The following is from the Motley Fool. Read it and draw your own conclusion. Is this what you call a mixed message?
So, Medicare Part A is not broke, but it will run a surplus only until 2020 and the Part A trust will run out of money in 2028.
That’s good news? In fact, there is no good news. And besides the obvious fiscal issues, there is no good news because Congress is ignoring the problem, the left and right have totally different views of what a problem is and Americans choose to bury their heads in misinformation. 😡
Only hospital insurance (Part A) is funded. Part B of Medicare has no trust fund, it’s spending is unlimited and that too is a problem. Part B pays its bills using general revenue, premiums beneficiaries pay and the income taxes paid on Social Security benefits by those who have 85% of their SS benefit taxable. In essence some seniors are paying three times for their Medicare. 😎
Medicare is broke?
Despite what you may have heard, Medicare is not broke, bankrupt, or whatever other word you want to use. Medicare hospital insurance had nearly $200 billion in reserves at the end of 2015, the most recent year for which finalized data is available. And, substantially all of the program’s costs were covered by the payroll taxes collected from American workers. What’s more, Medicare is expected to run a surplus every year through 2020.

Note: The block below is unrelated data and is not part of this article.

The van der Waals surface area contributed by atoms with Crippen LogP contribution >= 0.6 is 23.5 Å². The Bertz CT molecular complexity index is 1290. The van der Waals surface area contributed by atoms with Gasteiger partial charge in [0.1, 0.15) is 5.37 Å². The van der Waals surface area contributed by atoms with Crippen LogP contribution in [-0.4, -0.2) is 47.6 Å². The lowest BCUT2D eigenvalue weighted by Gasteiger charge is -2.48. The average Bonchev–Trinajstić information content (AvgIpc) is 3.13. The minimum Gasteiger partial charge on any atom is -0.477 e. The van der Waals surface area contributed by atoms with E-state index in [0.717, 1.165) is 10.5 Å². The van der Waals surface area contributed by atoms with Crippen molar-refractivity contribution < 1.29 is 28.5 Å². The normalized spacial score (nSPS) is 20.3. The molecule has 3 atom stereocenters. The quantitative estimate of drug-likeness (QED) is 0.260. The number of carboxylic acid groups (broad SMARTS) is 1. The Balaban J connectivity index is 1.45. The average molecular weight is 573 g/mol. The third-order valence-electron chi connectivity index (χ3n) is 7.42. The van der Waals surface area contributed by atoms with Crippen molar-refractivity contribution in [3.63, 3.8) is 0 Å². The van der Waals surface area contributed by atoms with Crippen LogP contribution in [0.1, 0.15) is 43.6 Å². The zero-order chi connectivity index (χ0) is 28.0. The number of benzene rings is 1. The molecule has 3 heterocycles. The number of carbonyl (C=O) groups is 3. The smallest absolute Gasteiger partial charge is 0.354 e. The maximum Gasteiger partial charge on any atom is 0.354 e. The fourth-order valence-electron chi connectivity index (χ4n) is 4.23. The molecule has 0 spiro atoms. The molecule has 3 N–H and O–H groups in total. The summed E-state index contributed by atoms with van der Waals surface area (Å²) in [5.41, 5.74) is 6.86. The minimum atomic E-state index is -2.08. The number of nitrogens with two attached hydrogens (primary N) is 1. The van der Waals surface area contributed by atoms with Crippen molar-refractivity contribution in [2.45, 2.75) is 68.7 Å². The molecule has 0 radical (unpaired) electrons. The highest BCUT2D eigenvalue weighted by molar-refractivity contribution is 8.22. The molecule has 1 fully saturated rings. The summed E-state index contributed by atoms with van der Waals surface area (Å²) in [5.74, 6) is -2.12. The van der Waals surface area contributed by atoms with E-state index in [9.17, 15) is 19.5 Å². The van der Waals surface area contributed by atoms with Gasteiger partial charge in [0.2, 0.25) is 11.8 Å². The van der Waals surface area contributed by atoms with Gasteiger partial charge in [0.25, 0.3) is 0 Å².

But that’s where the good news ends. After 2020, Medicare is expected to swing to an annual deficit, which will continue for the foreseeable future. Here’s a thoroughgoing discussion of the problem, but in a nutshell, with the retirement of the massive baby boomer generation, there simply won’t be enough taxpayers contributing to the program to take care of all of the beneficiaries. The trust fund’s reserves are expected to be completely depleted in 2028, after which point the incoming payroll taxes will only be enough to cover about 87% of the program’s costs. There are ways this could be fixed, such as by raising Medicare taxes, but for now, that’s where the financial state of Medicare’s hospital insurance program stands.
Categories: Observations on life